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China-Europe Express Trains: On Track to Access Belt and Road Businesses

Since the launch of the China-Europe Railway Express (CR Express) linking China with Europe by fast-track cargo rail, freight volume has increased substantially, particularly in the past year. The CR Express is of increasing interest to companies wanting to transport Chinese products to Europe while tapping markets along the Belt and Road routes, including manufacturers in western China and companies in the coastal region looking for an alternative to sea freight. Some companies even take advantage of these freight trains’ speed and customs clearance facilitation to bring imports into the booming domestic market.

As the CR Express service is expected to continue to improve, Hong Kong manufacturers and traders could consider using rail as an adjunct to sea transport in order to develop inland market opportunities along the Belt and Road routes in both Asia and Europe. Logistics providers could also strengthen co-operation with railway logistics companies to connect with logistics networks in Hong Kong, so as to further strengthen their niche in international transport and logistics in sea and air transport.

 

Photo: President Xi Jinping at Yuxinou express train terminal at Duisburg in Germany in 2014.
President Xi Jinping at Yuxinou express train terminal at Duisburg in Germany in 2014.
(Photograph provided by Yuxinou (Chongqing) Logistics Co Ltd.)
Photo: President Xi Jinping at Yuxinou express train terminal at Duisburg in Germany in 2014.
President Xi Jinping at Yuxinou express train terminal at Duisburg in Germany in 2014.
(Photograph provided by Yuxinou (Chongqing) Logistics Co Ltd.)
Photo: Yuxinou express train terminal at Chongqing railway port.
Yuxinou express train terminal at Chongqing railway port.
(Photograph provided by Yuxinou (Chongqing) Logistics Co Ltd.)
Photo: Yuxinou express train terminal at Chongqing railway port.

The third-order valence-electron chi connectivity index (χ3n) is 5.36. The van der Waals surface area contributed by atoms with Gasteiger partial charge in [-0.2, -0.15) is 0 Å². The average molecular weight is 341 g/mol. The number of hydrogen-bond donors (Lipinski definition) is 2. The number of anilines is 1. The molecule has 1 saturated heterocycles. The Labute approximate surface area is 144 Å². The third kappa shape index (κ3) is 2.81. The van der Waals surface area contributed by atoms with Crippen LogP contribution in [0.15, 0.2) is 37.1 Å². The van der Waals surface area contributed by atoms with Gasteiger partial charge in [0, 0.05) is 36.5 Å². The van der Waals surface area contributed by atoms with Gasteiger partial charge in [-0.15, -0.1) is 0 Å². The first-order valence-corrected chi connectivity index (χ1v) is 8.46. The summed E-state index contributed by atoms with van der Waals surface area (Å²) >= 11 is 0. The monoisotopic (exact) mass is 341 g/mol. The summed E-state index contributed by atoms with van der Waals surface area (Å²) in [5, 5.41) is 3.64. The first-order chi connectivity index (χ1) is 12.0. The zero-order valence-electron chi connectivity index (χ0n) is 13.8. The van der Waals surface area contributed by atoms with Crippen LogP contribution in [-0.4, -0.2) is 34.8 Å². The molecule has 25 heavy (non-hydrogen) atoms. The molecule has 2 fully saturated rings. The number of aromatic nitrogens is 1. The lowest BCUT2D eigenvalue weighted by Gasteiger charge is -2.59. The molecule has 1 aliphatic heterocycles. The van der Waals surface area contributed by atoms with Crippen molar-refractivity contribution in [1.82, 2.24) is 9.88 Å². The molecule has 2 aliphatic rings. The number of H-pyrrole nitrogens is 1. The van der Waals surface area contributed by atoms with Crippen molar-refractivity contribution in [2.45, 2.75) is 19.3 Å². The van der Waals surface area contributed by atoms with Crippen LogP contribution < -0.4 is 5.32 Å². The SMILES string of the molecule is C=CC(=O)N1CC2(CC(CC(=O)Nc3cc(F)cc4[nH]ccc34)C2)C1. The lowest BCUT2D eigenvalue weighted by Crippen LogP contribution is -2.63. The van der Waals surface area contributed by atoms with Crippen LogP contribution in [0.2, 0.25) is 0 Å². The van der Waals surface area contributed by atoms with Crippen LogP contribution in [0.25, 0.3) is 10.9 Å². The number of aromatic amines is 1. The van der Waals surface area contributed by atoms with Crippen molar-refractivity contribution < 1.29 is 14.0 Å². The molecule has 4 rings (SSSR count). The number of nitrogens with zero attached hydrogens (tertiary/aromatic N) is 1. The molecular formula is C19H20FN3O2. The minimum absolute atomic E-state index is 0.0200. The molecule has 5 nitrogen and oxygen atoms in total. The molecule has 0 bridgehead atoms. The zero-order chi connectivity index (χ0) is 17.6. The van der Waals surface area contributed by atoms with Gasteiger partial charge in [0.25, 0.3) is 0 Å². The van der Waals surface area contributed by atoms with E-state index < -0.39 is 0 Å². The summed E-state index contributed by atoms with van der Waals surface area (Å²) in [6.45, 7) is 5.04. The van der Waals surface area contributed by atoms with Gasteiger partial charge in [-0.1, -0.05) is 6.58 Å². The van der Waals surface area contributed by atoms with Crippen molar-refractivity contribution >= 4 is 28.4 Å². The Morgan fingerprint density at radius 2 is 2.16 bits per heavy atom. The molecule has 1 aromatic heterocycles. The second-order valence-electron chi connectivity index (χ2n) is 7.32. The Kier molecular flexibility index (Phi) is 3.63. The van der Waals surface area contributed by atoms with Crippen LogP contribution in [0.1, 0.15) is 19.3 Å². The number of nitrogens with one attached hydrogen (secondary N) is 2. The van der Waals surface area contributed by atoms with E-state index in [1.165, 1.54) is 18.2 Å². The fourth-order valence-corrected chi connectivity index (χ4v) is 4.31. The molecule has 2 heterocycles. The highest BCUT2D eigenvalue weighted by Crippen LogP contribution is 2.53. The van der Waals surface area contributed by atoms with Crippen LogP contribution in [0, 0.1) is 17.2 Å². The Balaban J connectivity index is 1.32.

Yuxinou express train terminal at Chongqing railway port.
(Photograph provided by Yuxinou (Chongqing) Logistics Co Ltd.)

 

Fast Expansion of Services to Cover the Whole Country

China’s Europe-bound freight-train service (now formally named the CR Express) was launched in March 2011, with the first train setting off from Chongqing to Duisburg, Germany. As of August 2016, more than 2,100 trains[1] had been dispatched via the Yuxinou (Chongqing-Xinjiang-Europe) International Railway. Currently, the CR Express provides regular rail services to at least 16 Chinese cities, including Chongqing, Chengdu, Zhengzhou, Wuhan and Suzhou, calling at more than 12 cities in eight European countries[2]. Of particular interest is the fact that CR Express services have grown rapidly in the past year, with increasing numbers of mainland companies relying on rail to transport goods to Europe.

 

Chart: Rapid Expansion: China-Europe Freight Train Service
Chart: Rapid Expansion: China-Europe Freight Train Service

 

The CR Express provides not only direct railway transport to Europe from China, but also a one-stop service in cargo inspection, quarantine and customs clearance thanks to the support of relevant government authorities. Notably, the technical specifications of the railway system and rail tracks are different between China, countries in Central Asia and Europe. Trains need to change from one rail track system to the others when crossing the China-Russia border, entering Central Asia (countries such as Kazakhstan), and arriving in Eastern Europe and Western Europe. However, such technical issues have been resolved thanks to the concerted efforts of the railway and shipping companies concerned. Today, most logistics operators are capable of monitoring the cargo during the whole process and provide the consignor with clearance on arrival at the railway terminus, warehousing and transshipment to the desired destination.

 

 

Yuxinou International Through Railway Transport